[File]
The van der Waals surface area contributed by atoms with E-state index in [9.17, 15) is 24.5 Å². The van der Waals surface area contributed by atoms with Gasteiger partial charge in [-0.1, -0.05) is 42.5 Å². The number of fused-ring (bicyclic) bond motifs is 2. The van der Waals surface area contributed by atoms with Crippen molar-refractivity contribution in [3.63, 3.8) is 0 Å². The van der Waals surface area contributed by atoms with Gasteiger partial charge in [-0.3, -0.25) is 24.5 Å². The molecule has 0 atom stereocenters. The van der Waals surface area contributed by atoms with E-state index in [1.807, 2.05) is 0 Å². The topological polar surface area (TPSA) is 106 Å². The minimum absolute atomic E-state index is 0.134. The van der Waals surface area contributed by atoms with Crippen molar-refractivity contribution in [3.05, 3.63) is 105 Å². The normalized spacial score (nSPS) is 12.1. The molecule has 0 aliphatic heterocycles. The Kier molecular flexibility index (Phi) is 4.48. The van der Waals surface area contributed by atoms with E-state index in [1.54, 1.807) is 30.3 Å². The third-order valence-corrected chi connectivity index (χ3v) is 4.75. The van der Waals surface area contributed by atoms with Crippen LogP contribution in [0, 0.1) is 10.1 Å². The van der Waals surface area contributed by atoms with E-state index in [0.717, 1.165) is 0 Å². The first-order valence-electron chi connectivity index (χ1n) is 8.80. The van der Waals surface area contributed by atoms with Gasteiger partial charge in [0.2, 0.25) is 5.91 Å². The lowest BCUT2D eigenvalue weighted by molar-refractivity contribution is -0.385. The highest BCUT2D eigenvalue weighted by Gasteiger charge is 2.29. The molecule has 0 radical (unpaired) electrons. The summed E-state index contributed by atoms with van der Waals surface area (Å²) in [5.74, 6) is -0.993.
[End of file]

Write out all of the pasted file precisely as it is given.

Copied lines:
The van der Waals surface area contributed by atoms with E-state index in [9.17, 15) is 24.5 Å². The van der Waals surface area contributed by atoms with Gasteiger partial charge in [-0.1, -0.05) is 42.5 Å². The number of fused-ring (bicyclic) bond motifs is 2. The van der Waals surface area contributed by atoms with Crippen molar-refractivity contribution in [3.63, 3.8) is 0 Å². The van der Waals surface area contributed by atoms with Gasteiger partial charge in [-0.3, -0.25) is 24.5 Å². The molecule has 0 atom stereocenters. The van der Waals surface area contributed by atoms with E-state index in [1.807, 2.05) is 0 Å². The topological polar surface area (TPSA) is 106 Å². The minimum absolute atomic E-state index is 0.134. The van der Waals surface area contributed by atoms with Crippen molar-refractivity contribution in [3.05, 3.63) is 105 Å². The normalized spacial score (nSPS) is 12.1. The molecule has 0 aliphatic heterocycles. The Kier molecular flexibility index (Phi) is 4.48. The van der Waals surface area contributed by atoms with E-state index in [1.54, 1.807) is 30.3 Å². The third-order valence-corrected chi connectivity index (χ3v) is 4.75. The van der Waals surface area contributed by atoms with Crippen LogP contribution in [0, 0.1) is 10.1 Å². The van der Waals surface area contributed by atoms with E-state index in [0.717, 1.165) is 0 Å². The first-order valence-electron chi connectivity index (χ1n) is 8.80. The van der Waals surface area contributed by atoms with Gasteiger partial charge in [0.2, 0.25) is 5.91 Å². The lowest BCUT2D eigenvalue weighted by molar-refractivity contribution is -0.385. The highest BCUT2D eigenvalue weighted by Gasteiger charge is 2.29. The molecule has 0 radical (unpaired) electrons. The summed E-state index contributed by atoms with van der Waals surface area (Å²) in [5.74, 6) is -0.993.